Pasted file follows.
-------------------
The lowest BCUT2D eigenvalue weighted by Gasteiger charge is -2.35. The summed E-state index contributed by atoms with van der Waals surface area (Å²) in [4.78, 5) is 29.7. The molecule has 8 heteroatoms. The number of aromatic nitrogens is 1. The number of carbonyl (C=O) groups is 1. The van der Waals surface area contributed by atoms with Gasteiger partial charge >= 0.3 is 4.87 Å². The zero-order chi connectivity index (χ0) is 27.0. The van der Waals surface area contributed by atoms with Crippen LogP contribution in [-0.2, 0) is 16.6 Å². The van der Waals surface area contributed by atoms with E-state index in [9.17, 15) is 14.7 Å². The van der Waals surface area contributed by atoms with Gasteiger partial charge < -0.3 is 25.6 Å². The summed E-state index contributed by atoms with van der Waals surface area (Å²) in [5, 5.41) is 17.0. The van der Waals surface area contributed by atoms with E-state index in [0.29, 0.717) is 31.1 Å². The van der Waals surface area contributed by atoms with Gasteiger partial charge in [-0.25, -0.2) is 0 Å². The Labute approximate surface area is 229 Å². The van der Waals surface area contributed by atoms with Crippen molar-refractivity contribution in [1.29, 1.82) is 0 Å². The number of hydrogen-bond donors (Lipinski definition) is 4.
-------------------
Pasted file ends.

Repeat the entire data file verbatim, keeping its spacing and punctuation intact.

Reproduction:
The lowest BCUT2D eigenvalue weighted by Gasteiger charge is -2.35. The summed E-state index contributed by atoms with van der Waals surface area (Å²) in [4.78, 5) is 29.7. The molecule has 8 heteroatoms. The number of aromatic nitrogens is 1. The number of carbonyl (C=O) groups is 1. The van der Waals surface area contributed by atoms with Gasteiger partial charge >= 0.3 is 4.87 Å². The zero-order chi connectivity index (χ0) is 27.0. The van der Waals surface area contributed by atoms with Crippen LogP contribution in [-0.2, 0) is 16.6 Å². The van der Waals surface area contributed by atoms with E-state index in [9.17, 15) is 14.7 Å². The van der Waals surface area contributed by atoms with Gasteiger partial charge < -0.3 is 25.6 Å². The summed E-state index contributed by atoms with van der Waals surface area (Å²) in [5, 5.41) is 17.0. The van der Waals surface area contributed by atoms with E-state index in [0.29, 0.717) is 31.1 Å². The van der Waals surface area contributed by atoms with Gasteiger partial charge in [-0.25, -0.2) is 0 Å². The Labute approximate surface area is 229 Å². The van der Waals surface area contributed by atoms with Crippen molar-refractivity contribution in [1.29, 1.82) is 0 Å². The number of hydrogen-bond donors (Lipinski definition) is 4.